The ‘Paradise Papers’ show the multiple legal ways for companies and rich individuals to avoid tax, and highlight the need for determined action for tax justice, says the European Trade Union Confederation (ETUC).
“While millions of Europeans struggle to make a living on low-paid, part-time and temporary jobs, large companies and rich individuals are using the many loopholes available to them to avoid paying their fair share of tax,” said Katja Lehto-Komulainen, Deputy General Secretary of the ETUC.
“The life of the working poor, and the state of the economy, is made worse by cuts in public services. With higher tax revenue cuts would not be necessary.
“The lack of tax justice, combined with austerity, is driving voters into the hands of populist, protectionist parties. If politicians want to show they are not part of an out-of-touch élite, they should join the drive for tax justice.”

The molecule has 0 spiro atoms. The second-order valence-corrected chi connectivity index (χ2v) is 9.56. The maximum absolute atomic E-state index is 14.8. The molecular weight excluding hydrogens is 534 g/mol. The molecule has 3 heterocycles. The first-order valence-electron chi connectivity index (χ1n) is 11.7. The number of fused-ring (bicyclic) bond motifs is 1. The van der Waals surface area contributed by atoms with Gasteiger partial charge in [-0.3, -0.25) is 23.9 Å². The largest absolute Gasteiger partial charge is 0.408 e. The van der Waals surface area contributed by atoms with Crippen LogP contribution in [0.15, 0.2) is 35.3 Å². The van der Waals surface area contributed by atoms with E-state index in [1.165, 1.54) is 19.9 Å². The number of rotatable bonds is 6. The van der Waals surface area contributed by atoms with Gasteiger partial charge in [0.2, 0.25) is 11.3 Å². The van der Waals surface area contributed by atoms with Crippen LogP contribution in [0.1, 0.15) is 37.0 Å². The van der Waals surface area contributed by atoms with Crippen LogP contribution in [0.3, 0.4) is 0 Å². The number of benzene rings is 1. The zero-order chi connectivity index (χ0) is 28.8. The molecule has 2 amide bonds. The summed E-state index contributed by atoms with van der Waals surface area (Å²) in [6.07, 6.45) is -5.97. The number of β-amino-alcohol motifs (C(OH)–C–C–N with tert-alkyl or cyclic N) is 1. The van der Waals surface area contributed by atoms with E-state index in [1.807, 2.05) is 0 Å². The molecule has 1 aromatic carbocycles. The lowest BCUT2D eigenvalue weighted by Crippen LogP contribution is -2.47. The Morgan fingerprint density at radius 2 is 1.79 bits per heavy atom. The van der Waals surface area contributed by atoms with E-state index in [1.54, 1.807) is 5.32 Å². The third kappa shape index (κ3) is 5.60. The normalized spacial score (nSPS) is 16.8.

The ETUC calls for
- Greater transparency and complete, publicly available, country-by-country reporting of economic activity of multinational companies all over the world;
- A Europe-wide tax investigation centre, EuroTax, to investigate cross-border tax dodging;
- Investment in national tax administrations and investigative capacity as an urgent ‘structural reform’;
- An end to letterbox companies and tax havens in EU Member States which are regularly used to avoid tax;
- A ban on public contracts for exploiters of tax havens;
- A crack-down on the tax avoidance industry operated by lawyers, big accountancy firms and finance experts.
Recent estimates show tax avoidance by businesses and rich individuals costs €350 billion in lost tax revenue worldwide, of which €120 billion is lost in Europe alone.
According to European public services union EPSU, 50,000 jobs were lost in national tax authorities in Europe 2008-2012, almost 10% of all staff.
“I congratulate the International Consortium of Investigative Journalists for revealing the scale of tax avoidance through the Paradise and Panama papers,” added Katja Lehto-Komulainen.